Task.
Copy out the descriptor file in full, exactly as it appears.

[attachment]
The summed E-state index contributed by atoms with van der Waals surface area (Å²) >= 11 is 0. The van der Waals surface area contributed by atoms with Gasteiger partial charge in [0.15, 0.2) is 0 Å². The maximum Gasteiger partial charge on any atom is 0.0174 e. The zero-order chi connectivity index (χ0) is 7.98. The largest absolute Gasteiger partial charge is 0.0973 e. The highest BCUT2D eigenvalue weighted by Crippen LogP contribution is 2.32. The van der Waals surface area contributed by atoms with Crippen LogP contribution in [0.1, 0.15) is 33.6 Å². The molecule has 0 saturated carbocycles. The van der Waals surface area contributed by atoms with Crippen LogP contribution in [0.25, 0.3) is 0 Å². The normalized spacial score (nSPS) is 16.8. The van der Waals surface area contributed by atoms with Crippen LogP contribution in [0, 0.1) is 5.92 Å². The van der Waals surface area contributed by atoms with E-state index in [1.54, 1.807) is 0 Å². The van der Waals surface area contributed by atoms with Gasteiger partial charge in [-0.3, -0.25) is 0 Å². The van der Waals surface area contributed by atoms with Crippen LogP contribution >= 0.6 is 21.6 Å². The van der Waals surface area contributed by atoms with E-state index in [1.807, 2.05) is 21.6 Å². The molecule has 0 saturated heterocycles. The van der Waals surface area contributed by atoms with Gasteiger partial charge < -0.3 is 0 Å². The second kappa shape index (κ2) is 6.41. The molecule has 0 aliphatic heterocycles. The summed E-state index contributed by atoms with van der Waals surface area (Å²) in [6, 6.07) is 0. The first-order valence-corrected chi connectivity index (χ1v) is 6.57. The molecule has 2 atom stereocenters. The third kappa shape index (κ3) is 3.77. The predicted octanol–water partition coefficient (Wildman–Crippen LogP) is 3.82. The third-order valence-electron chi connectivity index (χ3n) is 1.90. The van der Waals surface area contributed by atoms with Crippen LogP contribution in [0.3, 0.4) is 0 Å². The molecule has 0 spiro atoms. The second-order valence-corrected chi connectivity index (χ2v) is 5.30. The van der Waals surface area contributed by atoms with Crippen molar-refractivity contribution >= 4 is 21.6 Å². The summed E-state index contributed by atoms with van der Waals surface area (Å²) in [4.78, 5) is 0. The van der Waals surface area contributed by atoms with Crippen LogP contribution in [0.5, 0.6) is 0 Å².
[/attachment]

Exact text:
The summed E-state index contributed by atoms with van der Waals surface area (Å²) >= 11 is 0. The van der Waals surface area contributed by atoms with Gasteiger partial charge in [0.15, 0.2) is 0 Å². The maximum Gasteiger partial charge on any atom is 0.0174 e. The zero-order chi connectivity index (χ0) is 7.98. The largest absolute Gasteiger partial charge is 0.0973 e. The highest BCUT2D eigenvalue weighted by Crippen LogP contribution is 2.32. The van der Waals surface area contributed by atoms with Crippen LogP contribution in [0.1, 0.15) is 33.6 Å². The molecule has 0 saturated carbocycles. The van der Waals surface area contributed by atoms with Crippen LogP contribution in [0.25, 0.3) is 0 Å². The normalized spacial score (nSPS) is 16.8. The van der Waals surface area contributed by atoms with Crippen LogP contribution in [0, 0.1) is 5.92 Å². The van der Waals surface area contributed by atoms with E-state index in [1.54, 1.807) is 0 Å². The van der Waals surface area contributed by atoms with Gasteiger partial charge in [-0.3, -0.25) is 0 Å². The van der Waals surface area contributed by atoms with Crippen LogP contribution >= 0.6 is 21.6 Å². The van der Waals surface area contributed by atoms with E-state index in [1.807, 2.05) is 21.6 Å². The molecule has 0 saturated heterocycles. The van der Waals surface area contributed by atoms with Gasteiger partial charge < -0.3 is 0 Å². The second kappa shape index (κ2) is 6.41. The molecule has 0 aliphatic heterocycles. The summed E-state index contributed by atoms with van der Waals surface area (Å²) in [6, 6.07) is 0. The first-order valence-corrected chi connectivity index (χ1v) is 6.57. The molecule has 2 atom stereocenters. The third kappa shape index (κ3) is 3.77. The predicted octanol–water partition coefficient (Wildman–Crippen LogP) is 3.82. The third-order valence-electron chi connectivity index (χ3n) is 1.90. The van der Waals surface area contributed by atoms with Crippen LogP contribution in [0.3, 0.4) is 0 Å². The molecule has 0 spiro atoms. The second-order valence-corrected chi connectivity index (χ2v) is 5.30. The van der Waals surface area contributed by atoms with Crippen molar-refractivity contribution >= 4 is 21.6 Å². The summed E-state index contributed by atoms with van der Waals surface area (Å²) in [4.78, 5) is 0. The van der Waals surface area contributed by atoms with Crippen LogP contribution in [0.5, 0.6) is 0 Å².